Foreclosures Slow, But Not For Good

The latest data shows that foreclosures have slowed across the country falling 9 percent in April from the previous month and down 34 percent from last year. Yet that news is hardly a harbinger of a housing market recovery. In fact, it may actually indicate an even longer mortgage market turn-around than originally expected.

“Foreclosure activity decreased on an annual basis for the seventh straight month in April, bringing foreclosure activity to a 40-month low,” said James J. Saccacio, chief executive officer of RealtyTrac in a news release. “This slowdown continues to be largely the result of massive delays in processing foreclosures rather than the result of a housing recovery that is lifting people out of foreclosure.”

Those delays are a result of the “robo-signing” mess banks are currently negotiating themselves out of. After several of the big banks were exposed last fall for bypassing necessary legal steps in the foreclosure process, they have had to move much more cautiously in the following months.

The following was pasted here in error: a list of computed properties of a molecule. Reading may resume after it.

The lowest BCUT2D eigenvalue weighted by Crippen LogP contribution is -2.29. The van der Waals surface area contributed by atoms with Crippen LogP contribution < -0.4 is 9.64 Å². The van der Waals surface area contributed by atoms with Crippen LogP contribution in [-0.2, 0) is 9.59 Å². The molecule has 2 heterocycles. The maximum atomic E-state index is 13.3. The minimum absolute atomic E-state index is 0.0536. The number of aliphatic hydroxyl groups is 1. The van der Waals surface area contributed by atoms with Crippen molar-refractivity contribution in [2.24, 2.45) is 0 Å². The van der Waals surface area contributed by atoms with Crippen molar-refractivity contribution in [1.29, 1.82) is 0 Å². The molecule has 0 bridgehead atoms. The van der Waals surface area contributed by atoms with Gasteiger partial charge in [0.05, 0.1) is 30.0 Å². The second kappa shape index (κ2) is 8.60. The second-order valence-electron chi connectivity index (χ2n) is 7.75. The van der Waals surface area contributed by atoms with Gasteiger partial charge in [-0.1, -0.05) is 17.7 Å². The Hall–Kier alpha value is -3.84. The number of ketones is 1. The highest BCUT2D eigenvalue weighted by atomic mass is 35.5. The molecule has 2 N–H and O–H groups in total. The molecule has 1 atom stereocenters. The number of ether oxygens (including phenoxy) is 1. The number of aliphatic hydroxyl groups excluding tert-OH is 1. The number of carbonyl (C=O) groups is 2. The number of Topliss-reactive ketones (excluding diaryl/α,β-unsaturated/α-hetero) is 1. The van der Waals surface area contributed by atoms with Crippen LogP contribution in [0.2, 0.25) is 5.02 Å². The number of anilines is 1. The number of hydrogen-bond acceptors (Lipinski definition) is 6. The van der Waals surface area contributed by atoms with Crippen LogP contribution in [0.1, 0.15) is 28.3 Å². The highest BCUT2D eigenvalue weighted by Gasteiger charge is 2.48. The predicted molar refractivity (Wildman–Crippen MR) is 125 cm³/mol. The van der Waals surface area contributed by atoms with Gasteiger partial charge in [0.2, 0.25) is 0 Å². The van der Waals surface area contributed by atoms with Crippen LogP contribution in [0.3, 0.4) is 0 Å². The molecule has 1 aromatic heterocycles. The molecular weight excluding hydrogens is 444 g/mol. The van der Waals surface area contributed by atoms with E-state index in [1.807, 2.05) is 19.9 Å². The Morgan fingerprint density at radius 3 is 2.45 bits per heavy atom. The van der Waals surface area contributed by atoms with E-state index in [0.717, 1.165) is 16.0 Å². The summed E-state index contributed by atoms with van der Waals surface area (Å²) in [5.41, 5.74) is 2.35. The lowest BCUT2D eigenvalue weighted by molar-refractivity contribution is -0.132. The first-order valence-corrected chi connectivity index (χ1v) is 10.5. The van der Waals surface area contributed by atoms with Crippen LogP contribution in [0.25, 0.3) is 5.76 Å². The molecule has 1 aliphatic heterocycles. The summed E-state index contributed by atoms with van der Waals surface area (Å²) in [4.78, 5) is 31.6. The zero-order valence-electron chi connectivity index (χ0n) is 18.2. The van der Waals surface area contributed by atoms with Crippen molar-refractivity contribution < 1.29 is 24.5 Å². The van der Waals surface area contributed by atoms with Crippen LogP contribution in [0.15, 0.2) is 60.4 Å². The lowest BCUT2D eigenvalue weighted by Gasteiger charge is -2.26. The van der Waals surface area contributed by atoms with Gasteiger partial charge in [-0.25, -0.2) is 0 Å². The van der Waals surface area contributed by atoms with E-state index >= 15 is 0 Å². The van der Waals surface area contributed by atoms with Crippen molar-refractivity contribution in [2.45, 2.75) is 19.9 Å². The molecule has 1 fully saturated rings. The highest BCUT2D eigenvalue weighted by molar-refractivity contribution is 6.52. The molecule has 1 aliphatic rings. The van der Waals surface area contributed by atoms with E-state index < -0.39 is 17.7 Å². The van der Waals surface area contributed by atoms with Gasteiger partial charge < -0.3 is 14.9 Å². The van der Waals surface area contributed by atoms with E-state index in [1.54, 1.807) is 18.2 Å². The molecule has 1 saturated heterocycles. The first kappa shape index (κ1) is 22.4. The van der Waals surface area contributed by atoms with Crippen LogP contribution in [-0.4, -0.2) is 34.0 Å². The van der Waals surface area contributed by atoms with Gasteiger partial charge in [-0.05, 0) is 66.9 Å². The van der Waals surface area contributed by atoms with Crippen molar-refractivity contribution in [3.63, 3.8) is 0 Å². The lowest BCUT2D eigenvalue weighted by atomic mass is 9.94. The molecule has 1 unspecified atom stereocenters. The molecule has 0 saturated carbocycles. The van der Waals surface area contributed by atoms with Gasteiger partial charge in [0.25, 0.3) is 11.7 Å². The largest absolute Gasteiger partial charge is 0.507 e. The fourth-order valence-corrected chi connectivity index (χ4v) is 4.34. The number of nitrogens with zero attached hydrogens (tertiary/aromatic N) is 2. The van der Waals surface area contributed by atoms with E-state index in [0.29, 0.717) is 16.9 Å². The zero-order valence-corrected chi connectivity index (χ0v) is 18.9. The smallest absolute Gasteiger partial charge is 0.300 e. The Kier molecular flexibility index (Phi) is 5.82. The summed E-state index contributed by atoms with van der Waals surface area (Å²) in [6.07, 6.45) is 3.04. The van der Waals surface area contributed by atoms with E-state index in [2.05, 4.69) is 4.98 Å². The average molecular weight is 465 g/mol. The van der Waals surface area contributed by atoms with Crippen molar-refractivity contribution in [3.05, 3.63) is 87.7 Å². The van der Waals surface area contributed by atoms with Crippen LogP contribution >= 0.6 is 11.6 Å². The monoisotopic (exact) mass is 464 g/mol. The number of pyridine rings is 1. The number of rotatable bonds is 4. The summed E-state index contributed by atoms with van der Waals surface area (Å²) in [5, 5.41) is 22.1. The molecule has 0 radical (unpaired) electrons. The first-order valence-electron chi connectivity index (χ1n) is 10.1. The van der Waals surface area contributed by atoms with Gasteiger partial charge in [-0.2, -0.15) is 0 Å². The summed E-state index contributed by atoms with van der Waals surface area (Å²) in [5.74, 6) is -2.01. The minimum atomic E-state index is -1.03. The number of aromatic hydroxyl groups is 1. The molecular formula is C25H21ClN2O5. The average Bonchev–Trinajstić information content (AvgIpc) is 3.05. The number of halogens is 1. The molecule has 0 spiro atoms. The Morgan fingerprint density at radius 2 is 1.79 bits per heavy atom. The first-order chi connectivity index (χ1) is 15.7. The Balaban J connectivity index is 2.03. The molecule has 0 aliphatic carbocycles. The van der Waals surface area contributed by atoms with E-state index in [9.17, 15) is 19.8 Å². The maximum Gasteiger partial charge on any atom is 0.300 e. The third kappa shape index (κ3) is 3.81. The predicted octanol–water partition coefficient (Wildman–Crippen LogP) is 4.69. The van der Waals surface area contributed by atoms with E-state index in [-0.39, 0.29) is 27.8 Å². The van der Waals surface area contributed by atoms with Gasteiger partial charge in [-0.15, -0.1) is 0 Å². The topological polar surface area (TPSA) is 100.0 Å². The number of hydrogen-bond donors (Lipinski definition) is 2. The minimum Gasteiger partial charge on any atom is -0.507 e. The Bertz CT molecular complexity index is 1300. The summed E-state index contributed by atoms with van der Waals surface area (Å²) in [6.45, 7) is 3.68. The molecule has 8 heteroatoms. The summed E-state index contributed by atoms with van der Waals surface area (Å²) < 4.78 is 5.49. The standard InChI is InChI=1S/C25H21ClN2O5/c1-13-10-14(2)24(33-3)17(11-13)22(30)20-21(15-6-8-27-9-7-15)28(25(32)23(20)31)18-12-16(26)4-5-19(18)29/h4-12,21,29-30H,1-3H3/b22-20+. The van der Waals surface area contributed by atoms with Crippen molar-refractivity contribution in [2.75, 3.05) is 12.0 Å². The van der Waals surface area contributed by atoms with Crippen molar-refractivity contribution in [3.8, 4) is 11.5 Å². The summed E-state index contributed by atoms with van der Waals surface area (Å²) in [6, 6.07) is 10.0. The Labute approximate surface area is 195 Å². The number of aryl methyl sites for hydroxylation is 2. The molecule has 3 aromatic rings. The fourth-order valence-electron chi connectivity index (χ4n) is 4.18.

Saccacio breaks this down:

“The first delay occurs between delinquency and foreclosure, when lenders and services are no longer automatically pushing loans that are more than 90 days delinquent into foreclosure but are waiting longer to allow for loan modifications, short sales and possibly other disposition alternatives. Data from the Mortgage Bankers Association shows that about 3.7 million properties are in this seriously delinquent stage. The second delay occurs after foreclosure has started, when lenders are taking much longer than they were just a few years ago to complete the foreclosure process.”

Is there anything good about this report then?

If the glutted foreclosure market may holds one truly positive point, says Sharga (as quoted in a article), it may be that we are finally near or at bottom in the housing mess. The fact that banks are looking for other options besides foreclosure means they may at least have a handle on the size of the problem.

Unfortunately, from the size of the foreclosure problem, it looks like we could be at that bottom for quite some time.

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